Friday, March 20, 2020


Fred Olen Ray

A group of soldiers and scientists gather at a remote location to witness a “psychic materialization” courtesy of a scientist and his subject, Lisa Martyn (Angelique Pettyjohn), who has been given a drug to stimulate her psychic powers. She manages to make a small box appear out of nowhere. The military takes the box for study. On the way to a base, the box opens to reveal a small blue monster that embarks on a murder spree. Mitchell Carter (William Fair) teams up with Lisa to try and figure out where the monster is and how to stop it before it kills more people.

Among Biohazard’s many charms is its monster, credited as The Bio Monster and played by director Fred Olen Ray’s son Christopher Ray who was 8 at the time. So, while the cover might convince you that a hulking beast will be stalking its prey the reality is that it's a kid doing his best ‘arms out monster acting.’ I can even imagine him saying “rawr” as he attacks. The counterpoint to this is that actual attacks are quite gruesome with plenty of blood and slime. If the blood and gore don’t keep this from being a goofy family monster movie, there is also some nudity thrown in from Angelique Pettyjohn and Carroll Borland.

"Ask if I can just show the delivery driver my tits instead of paying them a tip."
Plotwise, Biohazard doesn’t have much going on. Initially, the idea of a psychic pulling an object from another dimension is interesting and the opening does have some fun parallels to Terror from the Year 5000 (1958), but after that, the story is largely dropped for some traditional stalk and slash scenes. The plot is finally picked up again in the finale but it is a little too late to have much narrative impact (or least the kind you might expect, see below for further details.)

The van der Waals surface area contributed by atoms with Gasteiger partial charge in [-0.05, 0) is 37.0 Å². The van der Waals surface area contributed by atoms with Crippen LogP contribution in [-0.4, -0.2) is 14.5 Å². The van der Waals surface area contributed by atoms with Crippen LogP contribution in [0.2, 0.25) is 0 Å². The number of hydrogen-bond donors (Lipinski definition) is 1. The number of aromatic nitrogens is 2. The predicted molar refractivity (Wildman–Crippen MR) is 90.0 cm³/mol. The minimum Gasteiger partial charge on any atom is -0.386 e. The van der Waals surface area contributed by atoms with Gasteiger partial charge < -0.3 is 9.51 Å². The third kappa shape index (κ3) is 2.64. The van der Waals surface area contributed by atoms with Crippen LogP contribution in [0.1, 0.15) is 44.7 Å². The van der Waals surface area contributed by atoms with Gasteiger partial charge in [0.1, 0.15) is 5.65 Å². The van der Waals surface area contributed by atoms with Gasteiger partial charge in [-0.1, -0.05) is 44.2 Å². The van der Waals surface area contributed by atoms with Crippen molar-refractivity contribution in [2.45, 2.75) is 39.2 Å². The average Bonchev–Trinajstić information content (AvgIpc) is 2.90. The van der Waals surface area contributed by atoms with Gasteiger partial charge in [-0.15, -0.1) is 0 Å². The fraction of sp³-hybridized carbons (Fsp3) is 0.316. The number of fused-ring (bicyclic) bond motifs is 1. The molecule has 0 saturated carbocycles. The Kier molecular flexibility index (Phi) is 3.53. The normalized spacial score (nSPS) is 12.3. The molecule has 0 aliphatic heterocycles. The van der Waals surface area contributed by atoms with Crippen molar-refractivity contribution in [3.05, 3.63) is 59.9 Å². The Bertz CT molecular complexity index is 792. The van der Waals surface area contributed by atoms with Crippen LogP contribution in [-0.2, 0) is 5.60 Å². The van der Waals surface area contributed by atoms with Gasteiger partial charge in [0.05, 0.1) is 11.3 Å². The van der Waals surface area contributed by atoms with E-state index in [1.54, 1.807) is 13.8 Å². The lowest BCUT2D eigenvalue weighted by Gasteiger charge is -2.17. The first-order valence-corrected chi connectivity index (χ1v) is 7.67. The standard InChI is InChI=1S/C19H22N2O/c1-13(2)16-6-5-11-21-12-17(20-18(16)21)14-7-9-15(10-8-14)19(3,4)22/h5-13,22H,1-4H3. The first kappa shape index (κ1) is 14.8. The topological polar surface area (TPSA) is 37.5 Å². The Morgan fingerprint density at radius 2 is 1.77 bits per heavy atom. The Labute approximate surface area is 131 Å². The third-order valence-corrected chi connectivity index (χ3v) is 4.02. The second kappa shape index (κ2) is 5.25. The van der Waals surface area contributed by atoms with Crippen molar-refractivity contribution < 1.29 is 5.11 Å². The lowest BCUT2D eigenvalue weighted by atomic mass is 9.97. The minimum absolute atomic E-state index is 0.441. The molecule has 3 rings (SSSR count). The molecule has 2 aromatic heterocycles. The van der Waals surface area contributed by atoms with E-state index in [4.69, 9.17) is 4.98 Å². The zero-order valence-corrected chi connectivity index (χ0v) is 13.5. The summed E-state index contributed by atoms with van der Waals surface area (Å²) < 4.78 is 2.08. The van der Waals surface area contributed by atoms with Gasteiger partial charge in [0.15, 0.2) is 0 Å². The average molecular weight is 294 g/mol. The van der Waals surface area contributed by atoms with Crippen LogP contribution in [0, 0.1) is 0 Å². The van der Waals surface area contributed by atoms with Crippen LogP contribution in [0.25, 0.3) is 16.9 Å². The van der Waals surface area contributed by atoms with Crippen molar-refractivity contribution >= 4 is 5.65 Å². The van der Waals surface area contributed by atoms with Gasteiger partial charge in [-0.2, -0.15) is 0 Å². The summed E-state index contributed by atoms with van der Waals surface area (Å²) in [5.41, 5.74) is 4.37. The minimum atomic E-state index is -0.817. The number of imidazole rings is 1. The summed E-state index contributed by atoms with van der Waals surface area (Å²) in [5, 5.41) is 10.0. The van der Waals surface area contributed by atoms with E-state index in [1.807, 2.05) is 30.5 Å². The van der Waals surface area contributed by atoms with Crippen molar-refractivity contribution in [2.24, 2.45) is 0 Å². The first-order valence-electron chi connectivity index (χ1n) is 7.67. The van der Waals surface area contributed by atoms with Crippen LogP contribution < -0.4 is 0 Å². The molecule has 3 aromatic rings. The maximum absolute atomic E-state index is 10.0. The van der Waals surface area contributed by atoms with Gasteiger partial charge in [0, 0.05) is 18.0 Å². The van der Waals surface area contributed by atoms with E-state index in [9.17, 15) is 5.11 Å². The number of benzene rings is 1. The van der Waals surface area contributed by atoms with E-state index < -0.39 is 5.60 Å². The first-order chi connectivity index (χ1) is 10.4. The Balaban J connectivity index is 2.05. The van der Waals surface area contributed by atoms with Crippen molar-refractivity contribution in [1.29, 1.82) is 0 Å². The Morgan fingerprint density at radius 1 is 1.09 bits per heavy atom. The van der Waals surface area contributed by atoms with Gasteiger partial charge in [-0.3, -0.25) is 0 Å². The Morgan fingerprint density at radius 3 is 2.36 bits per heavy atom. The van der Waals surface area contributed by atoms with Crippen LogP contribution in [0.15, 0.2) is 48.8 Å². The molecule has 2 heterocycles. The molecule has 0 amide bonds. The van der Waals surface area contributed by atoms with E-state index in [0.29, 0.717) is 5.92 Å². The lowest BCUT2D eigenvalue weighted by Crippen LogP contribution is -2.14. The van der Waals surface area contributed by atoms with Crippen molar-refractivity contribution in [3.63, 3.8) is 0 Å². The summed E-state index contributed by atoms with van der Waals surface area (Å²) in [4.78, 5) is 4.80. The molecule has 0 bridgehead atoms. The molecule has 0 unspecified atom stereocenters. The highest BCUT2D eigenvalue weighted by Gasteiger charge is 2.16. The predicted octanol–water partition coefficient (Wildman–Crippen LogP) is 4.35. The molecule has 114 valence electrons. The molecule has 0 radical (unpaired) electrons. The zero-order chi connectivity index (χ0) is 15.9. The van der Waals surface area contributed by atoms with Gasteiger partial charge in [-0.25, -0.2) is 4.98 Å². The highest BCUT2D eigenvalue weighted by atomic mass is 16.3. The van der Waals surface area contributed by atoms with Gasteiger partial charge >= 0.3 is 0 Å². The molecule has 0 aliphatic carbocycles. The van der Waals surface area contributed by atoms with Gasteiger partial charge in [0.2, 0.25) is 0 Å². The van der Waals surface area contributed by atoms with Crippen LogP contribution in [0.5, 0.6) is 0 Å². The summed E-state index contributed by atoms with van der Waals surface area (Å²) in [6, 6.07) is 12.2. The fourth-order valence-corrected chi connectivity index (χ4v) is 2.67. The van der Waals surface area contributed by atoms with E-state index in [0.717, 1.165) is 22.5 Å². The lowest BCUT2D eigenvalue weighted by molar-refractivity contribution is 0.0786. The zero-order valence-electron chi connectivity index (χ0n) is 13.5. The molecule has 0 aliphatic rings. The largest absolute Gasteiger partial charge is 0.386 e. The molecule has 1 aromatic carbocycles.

I would be remiss if I didn’t talk about my favorite thing about Biohazard which is its final moment. If you don’t wish to be spoiled, just stop here and go watch it. It is a breezy and silly science-fiction horror film that encapsulates the great things about the home video boom of the 1980s.

So cute!
The final scene of Biohazard sees Lisa reveal she is a being from another dimension there to test out one of their race's soldiers on a trial run before an invasion. She then rips her face off to reveal a slimy hand puppet underneath. Mitchell stands there dumbfounded and then… stops the movie. He makes a cutting motion and ends the whole film. It’s a great moment that took me by surprise and was such a fun way to short circuit the usual rote denouement in a typical alien invasion movie. It retroactively makes everything that went on before even more fun. Biohazard continues with some bloopers interspaced with the credits while a rock-a-billy song plays. Fred Olen Ray knows Biohazard is silly fun and he’s willing to play it straight until the last possible moment.

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